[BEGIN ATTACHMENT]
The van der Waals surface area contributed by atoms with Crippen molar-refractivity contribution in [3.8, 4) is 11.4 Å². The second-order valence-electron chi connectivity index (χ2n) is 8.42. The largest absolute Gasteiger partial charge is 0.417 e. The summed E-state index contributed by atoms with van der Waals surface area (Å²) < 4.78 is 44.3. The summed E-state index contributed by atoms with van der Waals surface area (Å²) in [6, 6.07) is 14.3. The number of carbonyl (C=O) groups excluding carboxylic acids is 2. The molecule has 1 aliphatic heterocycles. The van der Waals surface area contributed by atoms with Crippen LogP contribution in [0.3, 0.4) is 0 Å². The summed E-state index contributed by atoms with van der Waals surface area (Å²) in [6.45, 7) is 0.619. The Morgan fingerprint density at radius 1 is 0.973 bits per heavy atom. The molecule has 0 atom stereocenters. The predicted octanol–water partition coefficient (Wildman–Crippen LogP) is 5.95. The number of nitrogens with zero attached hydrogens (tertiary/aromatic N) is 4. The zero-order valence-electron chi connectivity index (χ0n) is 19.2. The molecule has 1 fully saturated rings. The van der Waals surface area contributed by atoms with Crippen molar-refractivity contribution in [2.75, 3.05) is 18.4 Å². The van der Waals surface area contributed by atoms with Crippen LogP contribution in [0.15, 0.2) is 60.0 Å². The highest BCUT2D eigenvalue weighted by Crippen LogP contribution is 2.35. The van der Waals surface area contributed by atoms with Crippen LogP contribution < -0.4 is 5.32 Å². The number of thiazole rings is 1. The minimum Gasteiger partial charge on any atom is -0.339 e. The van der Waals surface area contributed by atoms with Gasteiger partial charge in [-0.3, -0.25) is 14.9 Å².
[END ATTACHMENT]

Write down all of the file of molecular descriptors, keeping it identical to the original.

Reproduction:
The van der Waals surface area contributed by atoms with Crippen molar-refractivity contribution in [3.8, 4) is 11.4 Å². The second-order valence-electron chi connectivity index (χ2n) is 8.42. The largest absolute Gasteiger partial charge is 0.417 e. The summed E-state index contributed by atoms with van der Waals surface area (Å²) < 4.78 is 44.3. The summed E-state index contributed by atoms with van der Waals surface area (Å²) in [6, 6.07) is 14.3. The number of carbonyl (C=O) groups excluding carboxylic acids is 2. The molecule has 1 aliphatic heterocycles. The van der Waals surface area contributed by atoms with Crippen LogP contribution in [0.3, 0.4) is 0 Å². The summed E-state index contributed by atoms with van der Waals surface area (Å²) in [6.45, 7) is 0.619. The Morgan fingerprint density at radius 1 is 0.973 bits per heavy atom. The molecule has 0 atom stereocenters. The predicted octanol–water partition coefficient (Wildman–Crippen LogP) is 5.95. The number of nitrogens with zero attached hydrogens (tertiary/aromatic N) is 4. The zero-order valence-electron chi connectivity index (χ0n) is 19.2. The molecule has 1 fully saturated rings. The van der Waals surface area contributed by atoms with Crippen molar-refractivity contribution in [2.75, 3.05) is 18.4 Å². The van der Waals surface area contributed by atoms with Crippen LogP contribution in [0.15, 0.2) is 60.0 Å². The highest BCUT2D eigenvalue weighted by Crippen LogP contribution is 2.35. The van der Waals surface area contributed by atoms with Crippen LogP contribution < -0.4 is 5.32 Å². The number of thiazole rings is 1. The minimum Gasteiger partial charge on any atom is -0.339 e. The van der Waals surface area contributed by atoms with Gasteiger partial charge in [-0.3, -0.25) is 14.9 Å².